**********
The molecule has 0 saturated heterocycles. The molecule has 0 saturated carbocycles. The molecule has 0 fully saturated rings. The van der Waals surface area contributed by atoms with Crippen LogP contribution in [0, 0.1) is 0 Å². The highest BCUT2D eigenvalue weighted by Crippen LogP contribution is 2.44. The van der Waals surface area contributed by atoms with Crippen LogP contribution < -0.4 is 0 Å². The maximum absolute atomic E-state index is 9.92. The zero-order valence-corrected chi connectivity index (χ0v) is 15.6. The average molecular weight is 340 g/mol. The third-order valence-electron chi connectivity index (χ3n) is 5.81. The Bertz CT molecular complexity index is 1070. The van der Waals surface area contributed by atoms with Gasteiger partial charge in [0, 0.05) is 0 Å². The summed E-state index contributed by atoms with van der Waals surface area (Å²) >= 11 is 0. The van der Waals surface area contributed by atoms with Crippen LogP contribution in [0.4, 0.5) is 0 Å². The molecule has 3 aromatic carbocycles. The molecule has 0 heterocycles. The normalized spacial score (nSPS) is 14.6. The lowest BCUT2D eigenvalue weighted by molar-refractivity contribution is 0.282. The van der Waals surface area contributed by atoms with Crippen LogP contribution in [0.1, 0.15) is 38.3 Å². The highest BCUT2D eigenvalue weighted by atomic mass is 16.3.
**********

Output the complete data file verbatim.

The molecule has 0 saturated heterocycles. The molecule has 0 saturated carbocycles. The molecule has 0 fully saturated rings. The van der Waals surface area contributed by atoms with Crippen LogP contribution in [0, 0.1) is 0 Å². The highest BCUT2D eigenvalue weighted by Crippen LogP contribution is 2.44. The van der Waals surface area contributed by atoms with Crippen LogP contribution < -0.4 is 0 Å². The maximum absolute atomic E-state index is 9.92. The zero-order valence-corrected chi connectivity index (χ0v) is 15.6. The average molecular weight is 340 g/mol. The third-order valence-electron chi connectivity index (χ3n) is 5.81. The Bertz CT molecular complexity index is 1070. The van der Waals surface area contributed by atoms with Gasteiger partial charge in [0, 0.05) is 0 Å². The summed E-state index contributed by atoms with van der Waals surface area (Å²) >= 11 is 0. The van der Waals surface area contributed by atoms with Crippen LogP contribution in [0.4, 0.5) is 0 Å². The molecule has 3 aromatic carbocycles. The molecule has 0 heterocycles. The normalized spacial score (nSPS) is 14.6. The lowest BCUT2D eigenvalue weighted by molar-refractivity contribution is 0.282. The van der Waals surface area contributed by atoms with Crippen LogP contribution in [0.1, 0.15) is 38.3 Å². The highest BCUT2D eigenvalue weighted by atomic mass is 16.3.